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Chris -- 2015-05-30

#1 2013-10-23 01:11:29

Dixon Wragg
From: Cotati, California
Registered: 2008-07-04
Posts: 837

"mortitorium" for "moratorium"

This was in an online discussion I saw today:

Yes we do need a mortitorium on vineyards now…

Having never seen this one, I was inspired to google “mortitorium”, and found around 30 unique hits that are this eggcorn (and not the heavy metal band or a pun). For instance:

Mortitorium on legal immigration, border sealing, deportations of illegals would spur economy…

Anyone who THINKS a mortitorium on flounder will fix the problem has no idea as to what the issue is.

There should be a mortitorium on GE foods until long-term studies show they are safe for human health and the environment.

I would like to point out that there is no mortitorium on posting today.

What we need is a retroactive mortitorium on all of Obama’s executive orders and appointments.

in 1929 during the great depression the people took to the streets and demanded there be a foreclosure mortitorium, a foreclsoure mortitorium now would put countless people out of work.

The Governor had to call a mortitorium and issed warnings to price gaugers.

Surely this is an eggcorn. The meaning connection would seem to be a reference to a sort of death (even if temporary), though I also wouldn’t rule out possible reference to mortification in the sense of subduing by denial or even in the sense of humiliation.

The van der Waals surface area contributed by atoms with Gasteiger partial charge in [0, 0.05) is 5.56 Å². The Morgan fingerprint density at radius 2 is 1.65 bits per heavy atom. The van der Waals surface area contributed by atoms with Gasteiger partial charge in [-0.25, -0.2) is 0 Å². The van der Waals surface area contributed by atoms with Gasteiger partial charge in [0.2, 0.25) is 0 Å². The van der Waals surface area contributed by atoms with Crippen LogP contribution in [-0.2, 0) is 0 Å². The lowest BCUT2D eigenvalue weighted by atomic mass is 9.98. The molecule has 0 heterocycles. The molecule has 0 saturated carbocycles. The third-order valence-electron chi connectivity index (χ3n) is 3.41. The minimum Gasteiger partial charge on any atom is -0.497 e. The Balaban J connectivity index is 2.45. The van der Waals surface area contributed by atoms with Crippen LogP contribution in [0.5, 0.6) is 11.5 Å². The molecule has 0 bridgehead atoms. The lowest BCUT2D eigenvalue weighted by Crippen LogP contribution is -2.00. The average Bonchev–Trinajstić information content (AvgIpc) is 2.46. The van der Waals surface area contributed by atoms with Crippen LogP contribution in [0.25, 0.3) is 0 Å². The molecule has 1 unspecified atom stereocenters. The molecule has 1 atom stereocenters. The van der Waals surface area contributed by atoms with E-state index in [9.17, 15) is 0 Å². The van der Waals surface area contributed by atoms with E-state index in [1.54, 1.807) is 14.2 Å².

I didn’t bother to google slight spelling variations on this, such as “mortatorium”, but they probably exist, too.

Last edited by Dixon Wragg (2013-10-23 01:12:53)



#2 2013-10-23 09:50:25

From: Victoria, BC
Registered: 2007-08-28
Posts: 2289

Re: "mortitorium" for "moratorium"

“Mortitorium” is a hard eggcorn to prove. It assumes an implicit or explicit etymological aptitude on the part of the speaker—the ability to draw a line between “mort-” and death (though the Latin mors does have a prominent place in English: mortal, mortuary, immortal). In addition, the initial “t” could be a result of pulling forward the later “t.”

“Mortatorium” sounds like it should be the generic term for a place where bodies are kept. “The columbarium was on the west side of the mortatorium, near the old graves.”



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